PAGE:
When I opened up the box containing my brand-new, fresh-off-the-press book, I was more than a little apprehensive. It took me a few hours to even gather the courage to look inside the box. But when I pulled out the very first copy, I was filled with a sense of peace. Here was the book that I dreamed about for my children. When my husband and sons read the dedication that I had written to them, my heart was full. I brought a copy to my parents, and I watched their faces fill with pleasure to see the names of each of their children and grandchildren on one of the illustrations in the book. I stopped worrying about the number of copies sold or the boxes sitting downstairs in my home. I realized that books, for me, had always been about relationships and that this one was no different than any other. I focused on the new people and experiences that this book brought to my life: my relationships with the local store owners that took a chance on me by carrying my book, the amazing people of Pensacola and visitors of the city that bought the book to share with the children in their own lives, and the many children that I have met during signings and book reading that have told me about their own experiences with the landmarks featured in the book.
Today I am the author of two books about the city that I love. Goodnight Pensacola is in its third print run and has enriched my life in more ways that I can count. My new book, P is for Pelican: The ABCs of Pensacola is part of a project that will be given to children and their families at birth to help improve literacy rates and kindergarten readiness in my community. It will also be carried in the local stores that supported me in my journey with Goodnight Pensacola.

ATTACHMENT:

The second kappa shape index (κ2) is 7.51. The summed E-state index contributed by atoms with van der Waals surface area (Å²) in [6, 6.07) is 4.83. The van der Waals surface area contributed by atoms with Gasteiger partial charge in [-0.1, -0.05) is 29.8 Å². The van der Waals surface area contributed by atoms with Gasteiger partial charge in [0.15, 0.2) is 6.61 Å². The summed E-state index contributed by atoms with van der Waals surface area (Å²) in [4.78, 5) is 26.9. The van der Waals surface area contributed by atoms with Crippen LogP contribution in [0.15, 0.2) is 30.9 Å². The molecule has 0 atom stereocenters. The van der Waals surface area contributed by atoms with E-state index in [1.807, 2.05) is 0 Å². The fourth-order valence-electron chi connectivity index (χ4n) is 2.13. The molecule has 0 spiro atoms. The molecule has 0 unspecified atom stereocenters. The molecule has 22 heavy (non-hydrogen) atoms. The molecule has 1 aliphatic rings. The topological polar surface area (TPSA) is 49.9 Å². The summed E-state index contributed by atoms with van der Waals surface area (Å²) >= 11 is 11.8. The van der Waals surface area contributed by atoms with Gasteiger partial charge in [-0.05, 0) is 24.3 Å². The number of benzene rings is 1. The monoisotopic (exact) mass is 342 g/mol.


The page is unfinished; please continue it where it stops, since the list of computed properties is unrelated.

Although the books have done well, I don’t measure their success by the numbers that have been sold. For me, the true success lies is in the stories that I have been told of how the books have been used in the lives of the people around me. Goodnight Pensacola has been used to inspire a love for my hometown and to hopefully begin a lifetime love of reading. It has been used as a reminder to military families of the place that they once called home and as a wedding book for guests to sign as a token of love for the couple that they celebrate. My hope for P is for Pelican: The ABCs of Pensacola is that it will help parents to teach their children about the ABCs in a way that makes learning fun for both parent and child.
I don’t pretend to be the best writer or author. For me, writing is an act of love for my family, my community, and anyone that is in need of a way to connect with a child and teach them about Pensacola. I hope one day to write therapeutic books for children, and I will use the same approach in measuring success for future books. If one child is comforted or learns from my books, that will be enough for me.
(Anna Whibbs Theriault is the author of Goodnight Pensacola and P is for Pelican: The ABCs of Pensacola, published by Mascot Books. The latter is released on April 4, 2017. You can follow her and her books on Facebook and Twitter!)